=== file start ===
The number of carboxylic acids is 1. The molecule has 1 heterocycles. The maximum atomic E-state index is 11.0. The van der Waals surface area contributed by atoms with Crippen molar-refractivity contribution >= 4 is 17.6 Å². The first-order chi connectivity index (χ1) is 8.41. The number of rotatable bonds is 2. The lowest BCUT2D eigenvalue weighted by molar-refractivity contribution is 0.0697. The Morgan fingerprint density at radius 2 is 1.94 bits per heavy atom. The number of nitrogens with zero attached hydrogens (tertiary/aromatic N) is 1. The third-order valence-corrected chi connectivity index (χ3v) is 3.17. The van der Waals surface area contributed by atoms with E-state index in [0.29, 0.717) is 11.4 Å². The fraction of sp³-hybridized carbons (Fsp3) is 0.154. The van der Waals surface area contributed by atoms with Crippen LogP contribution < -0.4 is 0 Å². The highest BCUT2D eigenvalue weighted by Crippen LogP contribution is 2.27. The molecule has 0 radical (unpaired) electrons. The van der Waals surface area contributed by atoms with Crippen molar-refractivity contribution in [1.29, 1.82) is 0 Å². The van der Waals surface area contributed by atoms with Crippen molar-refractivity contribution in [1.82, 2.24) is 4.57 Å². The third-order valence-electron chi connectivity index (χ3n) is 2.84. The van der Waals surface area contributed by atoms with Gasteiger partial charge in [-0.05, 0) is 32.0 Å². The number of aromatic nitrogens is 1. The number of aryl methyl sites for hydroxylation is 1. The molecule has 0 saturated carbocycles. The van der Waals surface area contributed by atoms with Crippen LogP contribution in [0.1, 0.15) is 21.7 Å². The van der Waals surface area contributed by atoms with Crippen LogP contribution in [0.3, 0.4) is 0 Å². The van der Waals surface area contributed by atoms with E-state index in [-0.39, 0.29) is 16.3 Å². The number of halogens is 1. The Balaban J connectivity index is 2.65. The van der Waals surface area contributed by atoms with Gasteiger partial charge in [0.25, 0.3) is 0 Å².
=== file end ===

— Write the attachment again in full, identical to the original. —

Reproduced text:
The number of carboxylic acids is 1. The molecule has 1 heterocycles. The maximum atomic E-state index is 11.0. The van der Waals surface area contributed by atoms with Crippen molar-refractivity contribution >= 4 is 17.6 Å². The first-order chi connectivity index (χ1) is 8.41. The number of rotatable bonds is 2. The lowest BCUT2D eigenvalue weighted by molar-refractivity contribution is 0.0697. The Morgan fingerprint density at radius 2 is 1.94 bits per heavy atom. The number of nitrogens with zero attached hydrogens (tertiary/aromatic N) is 1. The third-order valence-corrected chi connectivity index (χ3v) is 3.17. The van der Waals surface area contributed by atoms with E-state index in [0.29, 0.717) is 11.4 Å². The fraction of sp³-hybridized carbons (Fsp3) is 0.154. The van der Waals surface area contributed by atoms with Crippen LogP contribution < -0.4 is 0 Å². The highest BCUT2D eigenvalue weighted by Crippen LogP contribution is 2.27. The molecule has 0 radical (unpaired) electrons. The van der Waals surface area contributed by atoms with Crippen molar-refractivity contribution in [1.29, 1.82) is 0 Å². The van der Waals surface area contributed by atoms with Crippen molar-refractivity contribution in [1.82, 2.24) is 4.57 Å². The third-order valence-electron chi connectivity index (χ3n) is 2.84. The van der Waals surface area contributed by atoms with Gasteiger partial charge in [-0.05, 0) is 32.0 Å². The number of aromatic nitrogens is 1. The number of aryl methyl sites for hydroxylation is 1. The molecule has 0 saturated carbocycles. The van der Waals surface area contributed by atoms with Crippen LogP contribution in [0.1, 0.15) is 21.7 Å². The van der Waals surface area contributed by atoms with Crippen LogP contribution in [0.3, 0.4) is 0 Å². The van der Waals surface area contributed by atoms with E-state index in [-0.39, 0.29) is 16.3 Å². The number of halogens is 1. The Balaban J connectivity index is 2.65. The van der Waals surface area contributed by atoms with Gasteiger partial charge in [0.25, 0.3) is 0 Å².